This, then; was the situation when Blumenberg first presented his critique of the secularization “category” at the Seventh German Philosophy Congress in 1962, a critique that was expanded and equipped with a complete alternative account of the origin of the modern age in Die Legitimität der Neuzeit (1966) and was defended and further elaborated in this revised edition.
Very briefly, as it applies to Löwith’s theory that the idea of progress is the result of a secularization of Christian eschatology, Blumenberg’s critique (part I, chapter 3) has two main elements. First, he points out that the ‘future’ that the modern idea of progress anticipates is conceived of as the product of an immanent process of development rather than as a transcendent intervention comparable to the coming of the Messiah, the end of the world, the Last Judgment, and so forth. And if the common element· is supposed to be “hope,” the Christian attitude to the final events· has been characterized far more by fear than by hope for’ most of the Christian era and has been’ such as to discourage precisely the kind of forward-looking constructive effort that is implied in ‘progress’ — so that the transformation of the one into the other is very difficult to picture. Second, there are in any case alternative accounts of the origin of the idea,’ accounts that do not reduce it merely to a naive projection of an optimistic period in European history any more than Löwith’s does. Blumenberg describes the idea of progress as arising from two primary early-modem formative experiences: the overcoming of the fixed, authoritative status of Aristotelian science by the idea of a cooperative, long-term scientific progress guided by method; and the overcoming (in the literary and aesthetic realm) of the idea of ancient art and literature as permanently valid models of perfection in favor of the idea of the arts as embodying the creative spirit of their particular ages and in that sense as capable of again achieving validity equal to that of the creations of the ancients. These two parallel developments, both of which occur primarily in the course of the seventeenth century, are then followed by a process in which the idea is extended to other realms (technology, society) and generalized as the idea of progress ‘across the board’, which figures in the writings of Voltaire and hus successors in the ‘philosopy of history’.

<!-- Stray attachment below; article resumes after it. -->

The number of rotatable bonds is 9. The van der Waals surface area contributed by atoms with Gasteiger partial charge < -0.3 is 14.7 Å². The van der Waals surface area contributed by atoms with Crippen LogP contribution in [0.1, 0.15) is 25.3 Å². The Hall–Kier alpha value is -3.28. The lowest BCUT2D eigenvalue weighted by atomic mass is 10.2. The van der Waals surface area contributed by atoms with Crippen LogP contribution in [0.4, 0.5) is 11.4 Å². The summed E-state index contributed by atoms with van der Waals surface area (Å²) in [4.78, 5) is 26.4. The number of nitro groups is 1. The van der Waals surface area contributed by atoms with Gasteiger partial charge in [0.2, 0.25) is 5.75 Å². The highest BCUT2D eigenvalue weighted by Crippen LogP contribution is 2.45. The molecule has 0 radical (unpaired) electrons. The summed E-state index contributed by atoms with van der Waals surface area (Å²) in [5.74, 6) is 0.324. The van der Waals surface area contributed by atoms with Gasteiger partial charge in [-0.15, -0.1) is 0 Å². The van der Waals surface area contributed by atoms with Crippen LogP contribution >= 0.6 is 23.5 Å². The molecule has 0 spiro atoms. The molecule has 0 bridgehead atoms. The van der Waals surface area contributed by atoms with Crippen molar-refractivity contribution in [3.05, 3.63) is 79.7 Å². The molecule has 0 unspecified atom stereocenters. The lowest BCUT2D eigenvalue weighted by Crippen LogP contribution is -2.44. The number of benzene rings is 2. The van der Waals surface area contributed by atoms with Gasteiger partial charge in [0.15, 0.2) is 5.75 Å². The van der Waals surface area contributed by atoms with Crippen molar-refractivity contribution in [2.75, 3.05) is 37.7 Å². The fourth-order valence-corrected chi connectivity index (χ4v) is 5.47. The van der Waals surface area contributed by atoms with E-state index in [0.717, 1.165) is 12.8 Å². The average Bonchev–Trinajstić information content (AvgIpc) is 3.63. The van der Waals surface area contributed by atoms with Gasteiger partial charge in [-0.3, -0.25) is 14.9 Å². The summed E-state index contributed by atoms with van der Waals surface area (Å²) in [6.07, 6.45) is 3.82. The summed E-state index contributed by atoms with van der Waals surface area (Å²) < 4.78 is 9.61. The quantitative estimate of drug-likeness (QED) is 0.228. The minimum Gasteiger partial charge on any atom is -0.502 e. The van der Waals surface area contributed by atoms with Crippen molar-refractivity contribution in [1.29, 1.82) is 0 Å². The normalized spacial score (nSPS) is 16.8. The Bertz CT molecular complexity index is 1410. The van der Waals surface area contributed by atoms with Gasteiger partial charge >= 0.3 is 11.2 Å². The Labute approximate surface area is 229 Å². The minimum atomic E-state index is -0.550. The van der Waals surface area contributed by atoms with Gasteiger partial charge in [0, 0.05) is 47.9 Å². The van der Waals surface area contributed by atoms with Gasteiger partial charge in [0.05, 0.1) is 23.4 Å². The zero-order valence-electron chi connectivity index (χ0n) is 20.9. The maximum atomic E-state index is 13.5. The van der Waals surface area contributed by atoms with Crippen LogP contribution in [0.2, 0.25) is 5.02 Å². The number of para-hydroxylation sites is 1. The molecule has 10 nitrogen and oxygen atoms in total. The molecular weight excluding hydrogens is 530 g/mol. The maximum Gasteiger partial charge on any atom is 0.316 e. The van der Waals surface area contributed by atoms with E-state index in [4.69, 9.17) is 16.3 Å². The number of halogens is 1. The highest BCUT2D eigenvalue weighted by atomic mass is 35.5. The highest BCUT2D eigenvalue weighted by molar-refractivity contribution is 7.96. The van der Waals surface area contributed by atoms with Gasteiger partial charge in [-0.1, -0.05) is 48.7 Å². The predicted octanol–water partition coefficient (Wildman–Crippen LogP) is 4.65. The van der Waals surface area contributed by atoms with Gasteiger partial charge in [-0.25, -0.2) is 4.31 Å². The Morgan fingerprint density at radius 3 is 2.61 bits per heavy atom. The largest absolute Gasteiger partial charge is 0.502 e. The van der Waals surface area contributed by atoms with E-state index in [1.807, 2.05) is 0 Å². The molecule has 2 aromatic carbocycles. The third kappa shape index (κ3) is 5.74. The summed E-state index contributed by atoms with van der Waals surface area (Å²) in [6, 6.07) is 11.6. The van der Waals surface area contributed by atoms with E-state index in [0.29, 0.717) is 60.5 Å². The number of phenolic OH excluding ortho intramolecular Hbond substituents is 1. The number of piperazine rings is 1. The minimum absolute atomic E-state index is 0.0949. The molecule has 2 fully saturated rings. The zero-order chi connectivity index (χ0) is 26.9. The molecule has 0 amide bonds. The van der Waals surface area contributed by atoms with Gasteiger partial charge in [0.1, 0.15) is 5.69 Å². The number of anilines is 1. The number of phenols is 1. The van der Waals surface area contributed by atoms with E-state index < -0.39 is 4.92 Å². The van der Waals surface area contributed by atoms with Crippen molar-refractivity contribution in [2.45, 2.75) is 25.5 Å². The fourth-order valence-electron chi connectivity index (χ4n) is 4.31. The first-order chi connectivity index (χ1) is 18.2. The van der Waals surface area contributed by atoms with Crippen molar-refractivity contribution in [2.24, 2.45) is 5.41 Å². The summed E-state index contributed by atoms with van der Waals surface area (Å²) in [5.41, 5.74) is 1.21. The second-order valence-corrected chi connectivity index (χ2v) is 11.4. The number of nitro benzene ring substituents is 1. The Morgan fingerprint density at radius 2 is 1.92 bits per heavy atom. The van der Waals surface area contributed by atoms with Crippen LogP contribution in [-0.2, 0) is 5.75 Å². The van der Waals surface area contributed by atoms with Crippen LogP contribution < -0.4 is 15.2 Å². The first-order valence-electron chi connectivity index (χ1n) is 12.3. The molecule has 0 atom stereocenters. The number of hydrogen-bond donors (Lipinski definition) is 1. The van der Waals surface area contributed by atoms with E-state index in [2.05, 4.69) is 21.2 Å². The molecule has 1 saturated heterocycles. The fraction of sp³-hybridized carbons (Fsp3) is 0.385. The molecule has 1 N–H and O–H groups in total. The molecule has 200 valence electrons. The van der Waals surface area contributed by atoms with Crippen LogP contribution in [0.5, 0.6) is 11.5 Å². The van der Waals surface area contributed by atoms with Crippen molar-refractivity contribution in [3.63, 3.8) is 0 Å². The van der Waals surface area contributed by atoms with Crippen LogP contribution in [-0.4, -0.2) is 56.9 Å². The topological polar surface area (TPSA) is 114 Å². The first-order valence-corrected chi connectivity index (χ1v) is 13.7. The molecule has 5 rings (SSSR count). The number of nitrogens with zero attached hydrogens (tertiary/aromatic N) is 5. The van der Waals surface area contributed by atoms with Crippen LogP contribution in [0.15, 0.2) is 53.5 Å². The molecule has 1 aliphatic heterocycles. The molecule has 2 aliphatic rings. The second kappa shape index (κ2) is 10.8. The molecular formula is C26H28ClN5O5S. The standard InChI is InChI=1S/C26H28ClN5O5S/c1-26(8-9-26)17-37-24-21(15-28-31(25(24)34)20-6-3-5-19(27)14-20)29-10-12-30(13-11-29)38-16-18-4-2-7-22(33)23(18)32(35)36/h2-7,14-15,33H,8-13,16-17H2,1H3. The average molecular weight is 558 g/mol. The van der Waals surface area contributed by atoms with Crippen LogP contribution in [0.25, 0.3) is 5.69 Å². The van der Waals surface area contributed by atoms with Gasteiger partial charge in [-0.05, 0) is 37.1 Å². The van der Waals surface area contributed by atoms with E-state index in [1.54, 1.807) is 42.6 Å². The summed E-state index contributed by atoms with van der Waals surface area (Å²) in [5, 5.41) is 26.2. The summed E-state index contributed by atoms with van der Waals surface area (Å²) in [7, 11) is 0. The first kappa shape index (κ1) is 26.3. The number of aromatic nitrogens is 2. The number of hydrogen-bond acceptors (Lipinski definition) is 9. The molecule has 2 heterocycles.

WALLACE, Robert M., Translator’s Note, in BLUMENBERG, Hans, The Legitimacy of the Modern Age. Transl. by Robert M. Wallace. Cambridge: The MIT Press, 1985.